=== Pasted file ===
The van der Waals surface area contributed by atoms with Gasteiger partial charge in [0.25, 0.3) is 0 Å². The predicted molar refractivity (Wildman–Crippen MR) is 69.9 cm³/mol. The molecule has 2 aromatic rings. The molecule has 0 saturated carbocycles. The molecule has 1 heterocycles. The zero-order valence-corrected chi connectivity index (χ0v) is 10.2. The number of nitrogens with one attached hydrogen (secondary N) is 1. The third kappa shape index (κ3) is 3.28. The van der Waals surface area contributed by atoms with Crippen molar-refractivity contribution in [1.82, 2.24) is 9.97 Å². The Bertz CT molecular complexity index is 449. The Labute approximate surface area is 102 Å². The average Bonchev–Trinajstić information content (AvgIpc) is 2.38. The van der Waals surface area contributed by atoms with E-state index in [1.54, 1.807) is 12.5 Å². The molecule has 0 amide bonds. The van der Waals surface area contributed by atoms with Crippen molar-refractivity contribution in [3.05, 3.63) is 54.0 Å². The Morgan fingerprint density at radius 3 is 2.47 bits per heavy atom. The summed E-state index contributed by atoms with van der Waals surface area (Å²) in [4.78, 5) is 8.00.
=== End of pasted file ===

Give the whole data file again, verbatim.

The van der Waals surface area contributed by atoms with Gasteiger partial charge in [0.25, 0.3) is 0 Å². The predicted molar refractivity (Wildman–Crippen MR) is 69.9 cm³/mol. The molecule has 2 aromatic rings. The molecule has 0 saturated carbocycles. The molecule has 1 heterocycles. The zero-order valence-corrected chi connectivity index (χ0v) is 10.2. The number of nitrogens with one attached hydrogen (secondary N) is 1. The third kappa shape index (κ3) is 3.28. The van der Waals surface area contributed by atoms with Crippen molar-refractivity contribution in [1.82, 2.24) is 9.97 Å². The Bertz CT molecular complexity index is 449. The Labute approximate surface area is 102 Å². The average Bonchev–Trinajstić information content (AvgIpc) is 2.38. The van der Waals surface area contributed by atoms with E-state index in [1.54, 1.807) is 12.5 Å². The molecule has 0 amide bonds. The van der Waals surface area contributed by atoms with Crippen molar-refractivity contribution in [3.05, 3.63) is 54.0 Å². The Morgan fingerprint density at radius 3 is 2.47 bits per heavy atom. The summed E-state index contributed by atoms with van der Waals surface area (Å²) in [4.78, 5) is 8.00.